E. Ball of this city, one of the in
jured mail clerks, said:
"It was all so sudden that wo
scarcely knew what had happened.
We Were only an hour out of Kan
sas City, and all of us mail clerks
were busy sorting the mall when
we felt the grinding of the brakes
and heard the shriek of the en
gine whistle. The train seemed to
go forward by tremendous jerks,
nnd It threw us to the floor. Some
of the boys were hurled about the
car, and I was thrown heavily on
my back in a corner of tho car.
Then camo darkness and water.
We oroko through the door of
tho car and all of us scrambled
out. Thoso whose legs and arms
wore so oadly injured that they
could not use them were carried
and helped on the side of the car
by the others.
"It was an awful experience
You can'' imagine the things we
thought and the way wo felt when
we Were thrown aoout in the car
HE NEW SCHOOL LAW; Thc Enamo Cluf' In Cam"
t The Emanon Camping Club arc
, spending tho week out on Loutre.
'o Teachers and School Patrons. '''ho following are In the party:
m i v . . Misses Bernadino Telfair, Frances
Next leachcrs lamination I Stephens, Stella Duffy, Edna Ram-
fcey of Kansas City, Blanche GoVe,
MONTGOMERY, AUGUST 27.-28
St. Charles, Alta Rodders, Leota
wn Dnv TmrUr,' IU..Min, Prinr tr. Rodgers, Cora Chandlee of Colum-
A , "ia Berenice LI
express cars went in the river,
and were almost entirely covered -and an instant later nlunired in
. . . ml... 1 . . .1 r . i I, . . i ... .
oy waiiT. inu uuuius 01 me on-1 to aarKness anu water, we Knew
gineer and fireman, a baggage-1 that we had trone into the Missou-
man and a baby were buried in H, beyond that, nothing more."
lliu IUIUSV. IT TTCT TT?UTO PDflM WRTCOTT
W.ll pay 8c per prud for Rub
bor Boots and Shoei, ll-2c for
ArcMca, and one-half a cent per
pound I or old rags, up to Wcd
r.esdny, Aug. 4.
Tortured On A Horse.
"For ten yeara I couldn't ride a
horso without being in torturo
from piles,'' writes L. S, Napier,
of Ruglesa, Ky., "when all doctors
and other remedies failed, Buck
len's Arnlq Salvo cured me." In
fallible for P los, Hums, Soalds,
Cuts, Bolls, Fever-Sores, Eczema,'
Salt Rheum, Corns. 23o. Guaran
teed by Crump nnd Kid well.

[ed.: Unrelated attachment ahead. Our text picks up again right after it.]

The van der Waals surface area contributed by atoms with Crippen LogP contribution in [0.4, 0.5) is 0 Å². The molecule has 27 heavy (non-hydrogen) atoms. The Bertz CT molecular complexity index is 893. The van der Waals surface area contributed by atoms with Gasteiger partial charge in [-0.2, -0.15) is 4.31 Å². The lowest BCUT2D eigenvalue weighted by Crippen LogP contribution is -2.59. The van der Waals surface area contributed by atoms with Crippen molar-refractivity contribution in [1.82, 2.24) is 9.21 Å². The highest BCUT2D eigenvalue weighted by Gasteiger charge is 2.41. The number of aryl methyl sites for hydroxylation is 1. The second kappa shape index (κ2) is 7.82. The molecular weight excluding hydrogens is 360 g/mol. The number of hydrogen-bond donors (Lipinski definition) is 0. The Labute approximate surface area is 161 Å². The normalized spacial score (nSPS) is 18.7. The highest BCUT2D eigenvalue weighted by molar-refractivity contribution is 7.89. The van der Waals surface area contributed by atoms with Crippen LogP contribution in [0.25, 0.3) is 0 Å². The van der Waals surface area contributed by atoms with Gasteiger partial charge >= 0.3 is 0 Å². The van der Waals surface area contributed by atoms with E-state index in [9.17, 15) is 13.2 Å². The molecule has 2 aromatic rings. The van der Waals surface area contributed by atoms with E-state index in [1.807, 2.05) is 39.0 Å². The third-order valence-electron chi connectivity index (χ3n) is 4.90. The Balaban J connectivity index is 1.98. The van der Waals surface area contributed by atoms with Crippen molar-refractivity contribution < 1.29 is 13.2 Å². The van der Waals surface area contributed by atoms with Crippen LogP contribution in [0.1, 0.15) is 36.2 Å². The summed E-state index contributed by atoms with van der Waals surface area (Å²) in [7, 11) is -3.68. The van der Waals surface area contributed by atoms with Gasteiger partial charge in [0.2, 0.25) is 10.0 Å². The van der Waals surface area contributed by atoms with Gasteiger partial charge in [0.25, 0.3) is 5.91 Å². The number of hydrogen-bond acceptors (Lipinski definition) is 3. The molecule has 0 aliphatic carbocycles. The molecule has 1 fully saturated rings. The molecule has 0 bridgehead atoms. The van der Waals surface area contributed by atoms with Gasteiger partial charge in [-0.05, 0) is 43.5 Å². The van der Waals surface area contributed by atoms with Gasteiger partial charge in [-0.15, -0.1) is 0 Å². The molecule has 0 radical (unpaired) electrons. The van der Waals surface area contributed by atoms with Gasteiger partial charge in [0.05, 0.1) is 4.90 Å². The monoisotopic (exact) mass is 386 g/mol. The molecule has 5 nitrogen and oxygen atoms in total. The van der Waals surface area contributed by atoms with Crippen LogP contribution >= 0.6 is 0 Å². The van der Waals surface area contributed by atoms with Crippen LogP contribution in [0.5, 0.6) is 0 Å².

Paints and F.-lt Roofing. Come
and investigate prices and
The train, consisting of engine
and nine coaches, left Kansas City
for St. Louis at 9 o'clock Satur
day night, in charge of Conductor
W. M. Frye of St. Louis.
RIVER ATE BANK AWAY.
Tho train was running at the
speed of 35 miles an hour when it
reached the line of track, a quar
ter of a mile in extent, which had
occn undermined and washed
away by the Missouri river. Into
this spaco the train suddenly
plunged, though passengers say
that they felt the shock of the
grinding orakes, At the point
where tho derailment occurred,
tho track is practically straight
nnd the river makes no percepti-
The river had eaten its way 50
feet beyond the inmost rail, and
no vestige of track remained vis-
ble. When the engine struck the
water it hurled itself forward,
carrying tho oaggage and mail
car and sleeper with it. The bag
gage car crashed on top of the
engine, and the two were forced
deneath the water, the engine be
neath the water, the engine being
ing completely submerged and the
baggage car standing on end in
the water. The mail car over
turned in the water, and the clerks
were forced to climo over the
wreckage before they could get
to safety. Every one of them was
injured in some degree by the
ESCAPE FROM DEATH
News of the wreck reached this
city early Sunday morning and
caused much alarm, as four of the
mail clerks on No. 4 were Mont
gomery men Messrs. Chas. Gar
nar, Harry E. Ball, A. H. White
side and C. E. Vandiver and their
families reside here. Word was
soon received by wire that while
all of them were scratched and